We currently have about 70 varieties of apples in production and another 200 varieties or so planted but not yet fruiting. Most of the varieties are either very new or heritage/antique varieties. The following alphabetized list includes details of those varieties which have borne fruit. Those without information listed at the bottom of the page are young trees which either haven't fruited yet or haven't fruited enough to give us a good idea of their characteristics. We will update this list with information as it becomes available. Please note that many of our fruit varieties are grown in very limited quantities and will not be available at all farmers' market or CSA pickup location sites.
Many people like to keep notes about the various varieties. We've made up a spreadsheet with the list of varieties, descriptions, a rating system, and a place for notes. You are welcome to download this spreadsheet to use on your own computer at home. We recommend not printing it, as it would use a lot of paper! To get the spreadsheet, click this link: Apple Varieties Spreadsheet
If you'd like to sponsor a young tree, Click here.
Please refrigerate all apples, preferably wrapped in a plastic bag to keep them from dehydrating. Apples that are not refrigerated will lose their flavor and crunchiness quickly, but if you prefer to eat apples at room temperature, only take out what you plan to use within a day or two for best eating quality. Early season varieties (before October 1st) will keep for a couple of weeks in the fridge. Late season varieties (after October 1st) will keep from one to three months in the fridge.
Adam's Pearmain: (pictured) Small to medium sized, yellowish-greenish-golden with some pink blush). A classic antique variety, which was one of the most popular varieties in Victorian England. It is quite hard and really packs the flavor. It is a fairly dry apple, which is not regarded as desirable in today's grocery-store marketplace (plus it is not a bright and shiny 'pretty' apple), but it has an intense and sugary-tart addictive flavor. Wow! Those Victorian's knew what was good. Early September.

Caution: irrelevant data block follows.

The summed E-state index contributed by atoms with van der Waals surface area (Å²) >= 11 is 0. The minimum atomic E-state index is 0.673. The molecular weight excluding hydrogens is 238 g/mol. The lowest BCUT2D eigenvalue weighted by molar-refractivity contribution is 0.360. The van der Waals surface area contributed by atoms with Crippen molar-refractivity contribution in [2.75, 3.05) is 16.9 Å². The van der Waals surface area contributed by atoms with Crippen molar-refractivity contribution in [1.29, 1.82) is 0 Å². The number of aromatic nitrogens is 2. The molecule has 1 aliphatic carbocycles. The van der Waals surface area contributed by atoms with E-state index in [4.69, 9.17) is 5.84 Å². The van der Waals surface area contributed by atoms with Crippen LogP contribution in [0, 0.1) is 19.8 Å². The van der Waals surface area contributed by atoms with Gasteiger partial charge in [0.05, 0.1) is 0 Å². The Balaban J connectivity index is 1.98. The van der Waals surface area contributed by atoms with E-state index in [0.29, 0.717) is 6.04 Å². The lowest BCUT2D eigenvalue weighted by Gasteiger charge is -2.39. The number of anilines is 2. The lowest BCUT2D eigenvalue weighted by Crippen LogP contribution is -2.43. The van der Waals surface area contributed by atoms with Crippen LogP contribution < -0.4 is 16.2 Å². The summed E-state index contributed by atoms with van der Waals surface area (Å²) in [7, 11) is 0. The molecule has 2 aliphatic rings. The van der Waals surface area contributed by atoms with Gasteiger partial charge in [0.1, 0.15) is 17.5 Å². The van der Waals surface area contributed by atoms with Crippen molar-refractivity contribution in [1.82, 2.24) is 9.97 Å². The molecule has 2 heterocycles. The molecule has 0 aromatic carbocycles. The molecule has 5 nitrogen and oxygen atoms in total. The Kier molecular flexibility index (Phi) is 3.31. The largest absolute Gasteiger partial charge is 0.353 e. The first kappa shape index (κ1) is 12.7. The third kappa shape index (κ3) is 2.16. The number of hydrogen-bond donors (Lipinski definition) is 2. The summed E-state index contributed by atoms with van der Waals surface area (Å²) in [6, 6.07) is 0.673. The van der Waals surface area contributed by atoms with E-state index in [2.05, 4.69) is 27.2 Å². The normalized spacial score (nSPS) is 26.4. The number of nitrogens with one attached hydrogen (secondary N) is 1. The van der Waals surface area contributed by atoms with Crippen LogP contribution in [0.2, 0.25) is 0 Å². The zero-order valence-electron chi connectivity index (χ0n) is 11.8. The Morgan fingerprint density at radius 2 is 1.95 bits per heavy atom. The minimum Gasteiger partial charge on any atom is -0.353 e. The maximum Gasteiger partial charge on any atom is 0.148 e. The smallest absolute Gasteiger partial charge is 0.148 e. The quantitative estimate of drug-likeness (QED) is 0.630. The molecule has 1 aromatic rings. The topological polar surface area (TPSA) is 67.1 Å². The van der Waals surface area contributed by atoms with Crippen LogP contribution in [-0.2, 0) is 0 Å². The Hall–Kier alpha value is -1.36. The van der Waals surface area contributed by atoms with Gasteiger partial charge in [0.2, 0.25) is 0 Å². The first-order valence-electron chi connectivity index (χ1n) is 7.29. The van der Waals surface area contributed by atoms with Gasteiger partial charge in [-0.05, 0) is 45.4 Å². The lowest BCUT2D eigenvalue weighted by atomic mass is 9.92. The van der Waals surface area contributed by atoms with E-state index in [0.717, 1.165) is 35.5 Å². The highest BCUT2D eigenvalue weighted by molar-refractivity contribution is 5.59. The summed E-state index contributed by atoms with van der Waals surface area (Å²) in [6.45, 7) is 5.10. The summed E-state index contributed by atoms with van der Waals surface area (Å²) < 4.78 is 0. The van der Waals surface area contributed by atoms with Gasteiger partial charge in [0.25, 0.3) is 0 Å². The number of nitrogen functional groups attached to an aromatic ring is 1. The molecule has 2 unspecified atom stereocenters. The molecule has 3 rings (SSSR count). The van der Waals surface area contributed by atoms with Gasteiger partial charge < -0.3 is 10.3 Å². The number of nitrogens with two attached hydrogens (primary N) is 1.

Ambrosia: Medium-sized green and red. Very sweet, fine texture and juicy. The parentage is unknown, but it may be an offspring of Gala, Golden Delicious, or Jonathan, and originates from western Canada as a chance seedling which was found growing in an orchard in the 1980s. Mid-September.
Candy Crisp: Yellow and red, very sweet. The name says it all! It was a chance seedling found growing in the state of New York.
Calville Blanc: Yellowish-green. Sweet, with rich complex and aromatic flavor. Firm, but not crunchy. An antique from France dating back to the 1500s. It's not much to look at, but it is quite delightful. Nice to use for baking purposes which call for a sweeter apple.
Chehalis: Large, green-yellow, but not very shiny. A bit tart, but not terribly so; often not quite as tart as Summer Blaze. Firm, with a coarse texture and very juicy. Excellent dessert apple. These are nice for fresh eating - or they're good to cook with (applesauce, crisps, etc.). Dates back to the 1950s. Mid-August.
Crimson Crisp (Co-op 39): Medium sized, bright cherry-red with some yellow. Very shiny and rock-hard to the touch. Fabulously rich sweet flavor, which is great for dessert or snacking with its lovely crunchy texture! Late August.
Crimson Gold Classic: Wild cherry-red, rather flat and lumpy-looking. Oh my goodness, this one will surprise you! Fabulous crunch and superb juicy texture. But the flavor is a true standout; it doesn't really taste like an apple even. Around here, we've been likening the flavor to wineberries and pink starburst candies, of all things! See what you think.
Eclipse (NY75441-67): Larger size with shiny, very dark red/purple color over green. Tart and super-juicy. Skin is quite tough at the first bite, but then the delicious juicy flavor takes over and the apple is eaten before you know it. Addictive flavor...reminds me of fresh apple cider! Fine for eating or cooking. I understand they make a wicked-good apple dumpling. Late September.
Egremont Russet: A classic russet from England's Victorian era.
Enterprise: Large size and dark red with green, somewhat shiny. Slightly tart to sweet. Fairly rich and perfumy sweet flavor with a firm texture. Excellent fresh eating, as well as for all cooking uses calling for sweeter apples. Dessert quality increases greatly after a few weeks in storage. Early October.